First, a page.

Archive for the ‘Macroeconomics’ Category

Dear Merv,

February 11, 2009

Sterling fell on your chattering about printing money (aka “quantitative easing”) today. No matter the complexity of the situation or good intentions don’t you realise that this is a punishment to savers who keep their money on deposit That it is a poverty-creating measure for vulnerable people on fixed incomes? That you are helping the most reckless – be they wannabe BTL billionaires or purchasers of HBOS debt?

Being one of the 364 economists who rallied against Thatcher and was proven wrong please forgive me for being nervous about your monetary policy decision making. You may need reminding about a very basic lesson. Please watch the following video replacing the “Fed” with “BoE”, Bush with Brown and Helicopter Ben for, erm, you.

Regards,

A not-so-loyal citizen of Great Britain.

The Flat World Is Coming Unstuck

April 30, 2008

Excellent blog post by Brad Setser here:

Borders still matter; “the world isn’t as flat as it used to be”

Plenty of cut and pasting from other blogs but it paints the overall picture. The so-called globalised barrier-free economy is still somewhat illusionary.

Decoupling the Myth

January 22, 2008

Monday 21st January 2008 saw big falls in stock prices but rather like February 2007 there is no clear consensus view as to why.

Ambac was the big story, the fear of $2.4 trillion being uninsured and/or unhedged with the monolines saw heavy falls in banking. Yet, the greatest movement was from the miners. The two biggest fallers in the FTSE-100 were the two largest miners, Rio Tinto and BHP Billiton. There was some company specific news: BHP lining up 7 (seven!) banks to tie-up a deal with Rio but other miners also fell sharply. Even Xstrata fell despite concrete talk of Brazilian’s Vale looking to make a bid.

Miners fell so much thanks to the macro sentiment. Japan saw the largest fall from an established market due to fears of an all-out US recession. Of the emerging markets India got the greatest hammering. The idea of “decoupling”, that resource stocks and far-eastern companies would do okay in a US downturn with the Chinese and Indian markets continuing healthy expansion, seems to be on life-support.

While many in the media, especially the left-leaning media (aka BBC/Guardian) have positively lapped up the decoupling hypothesis it has little basis in reality.

Paul Kedrosky makes the point that you could (and I would) argue:

“when it comes to the importance of the U.S. to global GDP, darn little has changed”

http://paul.kedrosky.com/archives/2008/01/21/deflating_the_u.html

The strenghening influence of BRIC countries is, perhaps, a very long-term trend. Yet that hypothetical trend is of no use when the US is still well within its long-term norm of % of world GDP.

Moolah and Awe

January 8, 2008

http://gecon.yale.edu/world_big.swf

The G-Econ research project is devoted to developing a geophysically based data set on economic activity for the world.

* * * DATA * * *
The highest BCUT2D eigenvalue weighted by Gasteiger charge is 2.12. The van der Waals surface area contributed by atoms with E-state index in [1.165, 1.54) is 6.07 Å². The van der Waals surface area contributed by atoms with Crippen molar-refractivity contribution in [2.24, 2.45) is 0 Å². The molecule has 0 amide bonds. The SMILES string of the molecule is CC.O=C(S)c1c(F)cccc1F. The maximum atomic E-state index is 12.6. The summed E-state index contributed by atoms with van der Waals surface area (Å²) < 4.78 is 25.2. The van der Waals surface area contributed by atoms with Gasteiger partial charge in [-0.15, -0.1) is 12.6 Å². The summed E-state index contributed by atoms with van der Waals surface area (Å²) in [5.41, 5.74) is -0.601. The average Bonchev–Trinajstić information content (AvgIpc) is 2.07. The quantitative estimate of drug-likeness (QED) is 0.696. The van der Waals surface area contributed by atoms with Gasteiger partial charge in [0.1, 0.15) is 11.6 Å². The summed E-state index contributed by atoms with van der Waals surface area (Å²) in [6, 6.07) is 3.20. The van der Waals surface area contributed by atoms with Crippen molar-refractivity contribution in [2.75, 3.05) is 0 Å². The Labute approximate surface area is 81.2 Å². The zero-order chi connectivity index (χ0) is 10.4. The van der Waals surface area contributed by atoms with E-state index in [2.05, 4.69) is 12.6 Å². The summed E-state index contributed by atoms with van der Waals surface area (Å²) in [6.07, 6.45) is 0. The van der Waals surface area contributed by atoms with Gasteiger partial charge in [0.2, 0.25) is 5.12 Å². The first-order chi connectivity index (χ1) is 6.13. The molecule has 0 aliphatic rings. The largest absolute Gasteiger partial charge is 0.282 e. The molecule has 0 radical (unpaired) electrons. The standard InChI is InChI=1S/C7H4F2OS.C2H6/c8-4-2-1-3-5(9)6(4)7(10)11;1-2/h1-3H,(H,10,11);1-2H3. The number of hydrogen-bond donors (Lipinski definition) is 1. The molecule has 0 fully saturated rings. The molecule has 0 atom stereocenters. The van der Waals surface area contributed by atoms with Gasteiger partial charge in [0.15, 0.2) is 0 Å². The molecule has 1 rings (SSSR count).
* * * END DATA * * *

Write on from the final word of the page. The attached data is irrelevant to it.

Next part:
Mumbo Jumbo Economics

January 6, 2008

Someone over at the MSE savings board posted this:

http://www.earth-policy.org/Updates/2006/Update62.htm

and said

This rather long item was recently e-mailed to me. It makes thoughtful reading

I tried to respond but the item was taken down, presumably as it was considered spam, before I could post my riposte. So here it is:

I’m worried about your view that this article “makes thoughtful reading” since I found it mind numbing drivel! Some counterpoints:

That iPods and Xboxes are assembled in China, thanks to decent infrastructure and low labour costs, is irrelevant. All the meaningful technology is US owned and created (well, there is some Scottish stuff in the iPod).

The US fiscal deficit is lower as a % of GDP than many first world economies including the UK and Japan. Demographic changes are a problem for everyone – especially the Chinese with their (now abandoned) one child per family laws. The US will have problems with social security but it’ll be worse in Europe, simply because there are more socialist policies!

Trade deficits: if traders in other countries are going to give US companies and consumers more goods and services for less money why should America be bothered? Its amazing how this mindset is so entrenched. Click here for a good read about this mindset.

US Treasuries: if China wants to lend to the US government at a low single digit rate how is this a bad thing for America? Given the ridiculously low yields in the secondary market its obvious that US treasuries are in great demand at the moment. This demand has been spurred by problems with Asset Backed Securities and Collateralised Debt Obligations. These financial products were concocted in the first place because of the need for “safe” income streams. You could argue governments are to blame for the credit crunch because they didn’t supply enough debt to placate financial institution demand!

If the conspiracy theorists were right and China wanted to sell their US debt who are they going to sell it too? Why would China want to lose money by unleashing this supply onto the market all of a sudden?The $30 trillion pension fund industry would love China to dump their $1.4tn of stock so they could get a slightly higher yield!

Solar power and wind power arguments, well, the Japanese and Germans are pretty good at engineering and manufacturing, big whoopee.

This article is very much in-tune with the protectionist vibe engulfing America at the moment. Its the biggest worry on Wall Street – that politicians will put up trade barriers to “protect” American jobs once the presidency changes. The China scare is no different to the worries over Japan in the late ’80s.